The first film that I can remember paying for with my own money that I walked out of was The Breakfast Club. I can even tell you the scene where I walked out–it was when the kid is talking about attempting suicide with a flare gun. *
Now, I don’t want to get into a debate about the quality of the film, nor do I want to write a post bashing John Hughes (strike that, I do want to write a post bashing John Hughes, but I’ll restrain myself) I want to talk about the experience of walking out of the theater.
A little background–the 1980’s were not a good time for me. Due to a string of circumstances that were entirely of my own making, I was homeless for a while at the start of the decade. I was in and out of a couple of different programs for mental illness, misdiagnosed several times, given several different types of medication, none of which helped to manage what was actually wrong with me.
By 1985, when The Breakfast Club was released, I was self-supporting, but just barely. I was working temp jobs, most physical labor and most short term. My two great passions have always been music and movies, and it was hard to indulge either when I was usually able to pay for either food or rent, but not both.
Going to the movies represented a significant investment for me in those days. It wasn’t something that I could do often. To be honest, I never should have gone to The Breakfast Club. I do not have what you humans call “a sense of humor”. If I had seen the trailers or other promotional material, I would have known that this was not a film for me.
However, I went to see it solely on the recommendation of a young woman with whom I worked at the Southern Comfort bottling plant. We had talked about movies and she said that The Breakfast Club was (paraphrasing here) “like, the bestest movie evah!!” (Sadly, taking her cinematic advice was neither the first nor the worst mistake that I have made while under the influence of a well-upholstered torso.)
In any event, I went, by myself, by bus, to an evening showing since I was working days. I can recall realizing with a sick sense of horror just what exactly I had just spent my hard-earned money on. I had a rare evening on which I could free up enough funds to go to a theater and I had chosen this?
My first emotion was anger, anger at myself. I had given myself something that was spoiled, and it was own damned fault. I could have been seeing something that I really would have enjoyed, but I had let my judgement be clouded by someone that I scarcely knew, just because she was pretty. (For what it’s worth, I wasn’t mad at her–she’d given me an honest opinion.)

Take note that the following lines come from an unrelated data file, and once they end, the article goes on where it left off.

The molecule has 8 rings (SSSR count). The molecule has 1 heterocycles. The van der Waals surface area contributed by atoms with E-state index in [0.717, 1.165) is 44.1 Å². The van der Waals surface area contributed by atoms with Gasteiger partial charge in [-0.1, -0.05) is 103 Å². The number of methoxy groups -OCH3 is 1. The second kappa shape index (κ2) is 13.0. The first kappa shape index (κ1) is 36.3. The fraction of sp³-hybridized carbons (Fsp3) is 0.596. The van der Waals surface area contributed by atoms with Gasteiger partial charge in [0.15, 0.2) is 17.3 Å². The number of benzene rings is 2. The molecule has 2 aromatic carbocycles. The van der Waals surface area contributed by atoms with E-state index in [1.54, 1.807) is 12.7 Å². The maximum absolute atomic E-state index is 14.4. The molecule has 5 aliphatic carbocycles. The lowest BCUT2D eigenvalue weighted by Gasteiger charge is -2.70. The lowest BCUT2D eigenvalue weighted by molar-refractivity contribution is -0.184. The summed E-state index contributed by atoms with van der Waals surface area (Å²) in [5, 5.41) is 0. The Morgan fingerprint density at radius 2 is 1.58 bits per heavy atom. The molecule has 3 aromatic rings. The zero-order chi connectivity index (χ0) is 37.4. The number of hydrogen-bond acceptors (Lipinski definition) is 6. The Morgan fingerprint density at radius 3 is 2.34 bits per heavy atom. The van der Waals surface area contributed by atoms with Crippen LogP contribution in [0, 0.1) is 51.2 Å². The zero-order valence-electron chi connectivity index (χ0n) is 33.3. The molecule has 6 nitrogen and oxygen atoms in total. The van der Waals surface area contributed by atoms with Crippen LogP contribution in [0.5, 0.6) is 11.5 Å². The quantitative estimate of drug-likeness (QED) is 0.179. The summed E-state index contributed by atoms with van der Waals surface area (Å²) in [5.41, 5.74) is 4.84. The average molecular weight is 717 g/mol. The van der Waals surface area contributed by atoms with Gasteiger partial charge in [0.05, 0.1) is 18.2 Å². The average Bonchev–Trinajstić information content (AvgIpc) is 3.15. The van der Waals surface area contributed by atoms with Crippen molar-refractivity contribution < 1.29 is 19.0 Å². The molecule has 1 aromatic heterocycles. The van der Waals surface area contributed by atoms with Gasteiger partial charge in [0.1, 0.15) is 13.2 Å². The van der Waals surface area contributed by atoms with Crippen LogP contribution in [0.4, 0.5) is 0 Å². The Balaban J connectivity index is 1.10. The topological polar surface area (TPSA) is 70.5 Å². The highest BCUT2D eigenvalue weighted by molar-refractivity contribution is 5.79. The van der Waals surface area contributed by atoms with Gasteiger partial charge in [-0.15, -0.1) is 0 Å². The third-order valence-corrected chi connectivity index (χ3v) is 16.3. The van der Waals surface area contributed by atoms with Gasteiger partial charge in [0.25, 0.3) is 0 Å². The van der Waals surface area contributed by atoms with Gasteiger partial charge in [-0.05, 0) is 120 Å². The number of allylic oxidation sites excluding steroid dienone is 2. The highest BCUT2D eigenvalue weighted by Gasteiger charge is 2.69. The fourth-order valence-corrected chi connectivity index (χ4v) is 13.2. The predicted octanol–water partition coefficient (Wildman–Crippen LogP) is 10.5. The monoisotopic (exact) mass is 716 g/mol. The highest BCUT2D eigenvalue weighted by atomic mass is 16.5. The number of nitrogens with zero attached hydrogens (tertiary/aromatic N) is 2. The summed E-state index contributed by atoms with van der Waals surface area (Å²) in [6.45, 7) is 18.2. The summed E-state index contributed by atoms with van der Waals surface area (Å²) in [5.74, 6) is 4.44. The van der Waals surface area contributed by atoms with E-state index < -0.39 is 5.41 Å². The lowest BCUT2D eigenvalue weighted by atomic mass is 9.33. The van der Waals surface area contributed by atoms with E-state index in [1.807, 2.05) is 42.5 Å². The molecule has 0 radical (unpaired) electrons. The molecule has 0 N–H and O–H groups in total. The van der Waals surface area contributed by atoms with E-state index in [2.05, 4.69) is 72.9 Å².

Then I got angry at the filmmakers. With all the power and magic that the art of film allows, they had chosen to recreate the most hateful parts of high-school and then pretend that suffering was funny? Very little makes me as upset as gratuitous cruelty, and the people that I saw on the screen were being ugly simply for ugliness’ sake.
I remember looking at my watch (one of those cheap LCD ones with a button that would make the face light up) and thinking I have to endure another hour of this.
That’s when it hit me. No, I don’t.
I had the power. All of the wealth and prestige of Hollywood, all of the financial might of the theater chain–none of that could make me watch a movie that I didn’t want to see.
I know, it sounds both obvious and puerile when I put it like that, but it was an epiphany at the time. They had my money (at the time my social anxiety was far too great for me to even try to get my money back from a manager) but they couldn’t take my time and my attention. That was mine, to give as I chose.
It was about then that the scene I referenced above came around (Oh boy, we’ve tormented this child to the point where he wants to take his own life, hardy-har-har!) and I stood up and walked out of the theater. Just like that.
The lesson that I carried with me from that moment into my journey as an author is that I, as an artist, have the power to get inside my readers heads and hearts–but only with their permission!
If you read my work you are inviting me into your home. I am a guest in your e-reader or sitting on your bedside table, and it behooves me to be on my best behavior. Because you can kick me out any time you want to. You can put down my book and never pick it up again, just like that. You don’t owe me your time and attention, I have to earn it.
It doesn’t matter if ten people buy my book, or ten million–every reader has the choice to keep reading or not. Obviously I am happy when people buy my work, but I don’t write to be bought, I write to be read.
I have to remember to treat my readers the gracious hosts that they are. They didn’t have to take the journey through my book with me, they chose to. That’s something I hope I never forget.
*Before you ask, yes I have sat through the entire film since then, and no, I don’t think it got any better. I hated the ending, I thought it was saccharine and unbelievable.